3. ^ Variations included Iya, Magaram, and Magajiya. See Bergstrom (2002).
  4. ^ Robinson, David, Muslim Societies in African History (Cambridge, 2004), p. 141.
  5. ^ See Bergstrom (2002)'s discussion of this, particularly under the Zinder caliphate in Niger.
  6. ^ Umar Habila Dadem Danfulani. Factors Contributing to the Survival of the Bori Cult in Northern Nigeria.
  7. ^ Masquelier, Review (1992).

Further reading[edit]

  • Adeline Masquelier. Prayer has Spoiled Everything: Possession, Power, and Identity in an Islamic Town of Niger. Duke University Press (2001). ISBN 978-0-8223-2639-7.
  • Adeline Masquelier (review): Girkaa: Une ceremonie d'initiation au culte de possession boorii des Hausa de la region de Maradi by Veit Erlmann, Habou Magagi. Journal of Religion in Africa, Vol. 22, Fasc. 3 (August 1992), pp. 277–279.
  • Adeline Masquelier. "Lightning, Death and the Avenging Spirits: 'Bori' Values in a Muslim World". Journal of Religion in Africa, Vol. 24, Fasc. 1 (February 1994), pp. 2–51.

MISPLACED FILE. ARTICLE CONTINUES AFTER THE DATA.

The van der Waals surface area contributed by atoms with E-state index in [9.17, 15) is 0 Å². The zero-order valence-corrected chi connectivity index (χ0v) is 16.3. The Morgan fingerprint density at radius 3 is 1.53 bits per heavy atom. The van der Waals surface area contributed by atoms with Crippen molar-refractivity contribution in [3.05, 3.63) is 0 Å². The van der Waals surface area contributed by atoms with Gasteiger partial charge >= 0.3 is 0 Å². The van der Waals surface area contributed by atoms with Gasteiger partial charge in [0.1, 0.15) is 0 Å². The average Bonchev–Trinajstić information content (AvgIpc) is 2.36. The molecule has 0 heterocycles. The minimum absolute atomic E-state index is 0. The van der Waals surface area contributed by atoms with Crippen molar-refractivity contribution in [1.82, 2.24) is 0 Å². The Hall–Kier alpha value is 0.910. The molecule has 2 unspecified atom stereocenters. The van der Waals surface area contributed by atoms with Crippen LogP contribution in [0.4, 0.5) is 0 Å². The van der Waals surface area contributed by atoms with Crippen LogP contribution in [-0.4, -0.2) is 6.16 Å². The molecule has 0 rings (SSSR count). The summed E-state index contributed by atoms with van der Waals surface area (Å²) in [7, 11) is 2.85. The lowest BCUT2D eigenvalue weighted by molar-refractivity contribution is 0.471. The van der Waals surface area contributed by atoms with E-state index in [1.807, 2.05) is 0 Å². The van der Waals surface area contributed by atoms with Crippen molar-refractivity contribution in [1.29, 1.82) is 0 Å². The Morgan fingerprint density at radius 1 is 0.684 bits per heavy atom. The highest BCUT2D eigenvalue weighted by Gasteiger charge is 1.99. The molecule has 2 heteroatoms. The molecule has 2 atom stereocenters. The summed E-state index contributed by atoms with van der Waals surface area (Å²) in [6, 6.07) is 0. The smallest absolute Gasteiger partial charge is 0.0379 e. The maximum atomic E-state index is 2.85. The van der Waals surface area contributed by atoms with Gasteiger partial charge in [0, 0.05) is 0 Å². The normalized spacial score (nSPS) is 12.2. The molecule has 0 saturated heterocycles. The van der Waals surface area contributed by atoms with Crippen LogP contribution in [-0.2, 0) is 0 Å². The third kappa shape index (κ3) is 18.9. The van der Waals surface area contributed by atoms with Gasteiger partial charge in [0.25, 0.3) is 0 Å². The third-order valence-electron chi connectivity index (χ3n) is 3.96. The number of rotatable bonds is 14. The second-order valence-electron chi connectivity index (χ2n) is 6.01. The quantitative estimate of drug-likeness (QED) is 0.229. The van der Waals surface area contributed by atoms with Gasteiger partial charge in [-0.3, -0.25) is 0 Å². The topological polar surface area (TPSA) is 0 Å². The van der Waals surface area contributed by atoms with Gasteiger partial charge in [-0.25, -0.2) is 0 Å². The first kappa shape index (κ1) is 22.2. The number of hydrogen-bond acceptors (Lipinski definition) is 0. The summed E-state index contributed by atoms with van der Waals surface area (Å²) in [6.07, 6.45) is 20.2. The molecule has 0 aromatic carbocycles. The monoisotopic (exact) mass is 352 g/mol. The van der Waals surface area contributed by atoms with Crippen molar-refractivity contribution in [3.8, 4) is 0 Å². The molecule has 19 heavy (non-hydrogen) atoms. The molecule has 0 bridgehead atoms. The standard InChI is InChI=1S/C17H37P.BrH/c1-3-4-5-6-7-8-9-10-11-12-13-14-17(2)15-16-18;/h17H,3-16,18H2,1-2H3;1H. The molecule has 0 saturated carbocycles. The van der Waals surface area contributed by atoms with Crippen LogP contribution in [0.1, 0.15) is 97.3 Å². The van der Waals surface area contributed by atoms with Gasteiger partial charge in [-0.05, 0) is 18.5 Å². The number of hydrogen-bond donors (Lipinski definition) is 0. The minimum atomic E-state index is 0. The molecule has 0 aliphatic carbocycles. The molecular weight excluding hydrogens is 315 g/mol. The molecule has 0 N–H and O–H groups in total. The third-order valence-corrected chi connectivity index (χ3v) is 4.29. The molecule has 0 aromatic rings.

• Kari Bergstrom "Legacies of Colonialism and Islam for Hausa Women: An Historical Analysis, 1804-1960". Michigan State University Graduate Student Papers in Women and International Development Working Paper #276 (2002).
  • Jacqueline Cogdell Djedje. "Song Type and Performance Style in Hausa and Dagomba Possession (Bori) Music". The Black Perspective in Music, Vol. 12, No. 2 (Autumn 1984), pp. 166–182.
  • I. M. Lewis, S. al-Safi Hurreiz (eds). Women's Medicine, the Zar-Bori Cult in Africa and Beyond. Edinburgh University Press (1991). ISBN 0-7486-0261-5.
  • Fremont E. Besmer. "Initiation into the 'Bori' Cult: A Case Study in Ningi Town". Africa: Journal of the International African Institute, Vol. 47, No. 1 (1977), pp. 1–13.
  • Frank Salamone. "Religion as Play: Bori, a Friendly 'Witchdoctor'". Journal of Religion in Africa, Vol. 7, Fasc. 3 (1975), pp. 201–211.
  • Umar Habila Dadem Danfulani."Factors Contributing to the Survival of the Bori Cult in Northern Nigeria". Numen, Vol. 46, No. 4 (1999), pp. 412–447.
  • A. J. N. Tremearne. The Ban of the Bori: Demons and Demon-Dancing in West and North Africa. London: Heath Cranton (1919).
  • A. J. N. Tremearne. "Bori Beliefs and Ceremonies". The Journal of the Royal Anthropological Institute of Great Britain and Ireland, Vol. 45, January - June 1915 (January - June 1915), pp. 23–68.
  • Ross S. Kraemer. "The Conversion of Women to Ascetic Forms of Christianity". Signs, Vol. 6, No. 2, Studies in Change (Winter 1980), pp. 298–307
  • I. M. Lewis. "Spirit Possession and Deprivation Cults". Man, New Series, Vol. 1, No. 3 (September 1966), pp. 307–329.